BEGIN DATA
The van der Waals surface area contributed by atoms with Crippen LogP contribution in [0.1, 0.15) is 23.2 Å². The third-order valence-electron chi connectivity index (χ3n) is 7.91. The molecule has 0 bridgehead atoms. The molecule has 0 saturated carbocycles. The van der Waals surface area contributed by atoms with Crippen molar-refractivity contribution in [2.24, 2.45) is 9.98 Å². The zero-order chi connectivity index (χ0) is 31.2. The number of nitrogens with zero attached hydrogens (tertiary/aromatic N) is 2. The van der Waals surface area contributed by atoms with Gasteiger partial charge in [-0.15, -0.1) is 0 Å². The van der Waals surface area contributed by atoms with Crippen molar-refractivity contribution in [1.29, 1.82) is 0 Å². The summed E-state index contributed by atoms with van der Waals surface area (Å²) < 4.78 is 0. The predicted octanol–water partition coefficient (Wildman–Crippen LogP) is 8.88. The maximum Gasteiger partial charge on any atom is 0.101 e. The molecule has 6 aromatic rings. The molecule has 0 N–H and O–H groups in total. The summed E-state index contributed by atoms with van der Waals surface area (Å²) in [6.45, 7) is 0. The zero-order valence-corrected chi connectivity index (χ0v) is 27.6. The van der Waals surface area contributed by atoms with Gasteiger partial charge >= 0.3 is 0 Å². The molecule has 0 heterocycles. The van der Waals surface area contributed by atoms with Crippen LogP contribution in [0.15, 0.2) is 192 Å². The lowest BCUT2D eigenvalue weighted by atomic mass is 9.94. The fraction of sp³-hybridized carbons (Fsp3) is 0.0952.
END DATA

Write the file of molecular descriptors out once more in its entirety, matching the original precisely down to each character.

The van der Waals surface area contributed by atoms with Crippen LogP contribution in [0.1, 0.15) is 23.2 Å². The third-order valence-electron chi connectivity index (χ3n) is 7.91. The molecule has 0 bridgehead atoms. The molecule has 0 saturated carbocycles. The van der Waals surface area contributed by atoms with Crippen molar-refractivity contribution in [2.24, 2.45) is 9.98 Å². The zero-order chi connectivity index (χ0) is 31.2. The number of nitrogens with zero attached hydrogens (tertiary/aromatic N) is 2. The van der Waals surface area contributed by atoms with Gasteiger partial charge in [-0.15, -0.1) is 0 Å². The van der Waals surface area contributed by atoms with Crippen molar-refractivity contribution in [1.29, 1.82) is 0 Å². The summed E-state index contributed by atoms with van der Waals surface area (Å²) < 4.78 is 0. The predicted octanol–water partition coefficient (Wildman–Crippen LogP) is 8.88. The maximum Gasteiger partial charge on any atom is 0.101 e. The molecule has 6 aromatic rings. The molecule has 0 N–H and O–H groups in total. The summed E-state index contributed by atoms with van der Waals surface area (Å²) in [6.45, 7) is 0. The zero-order valence-corrected chi connectivity index (χ0v) is 27.6. The van der Waals surface area contributed by atoms with Gasteiger partial charge >= 0.3 is 0 Å². The molecule has 0 heterocycles. The van der Waals surface area contributed by atoms with Crippen LogP contribution in [0.15, 0.2) is 192 Å². The lowest BCUT2D eigenvalue weighted by atomic mass is 9.94. The fraction of sp³-hybridized carbons (Fsp3) is 0.0952.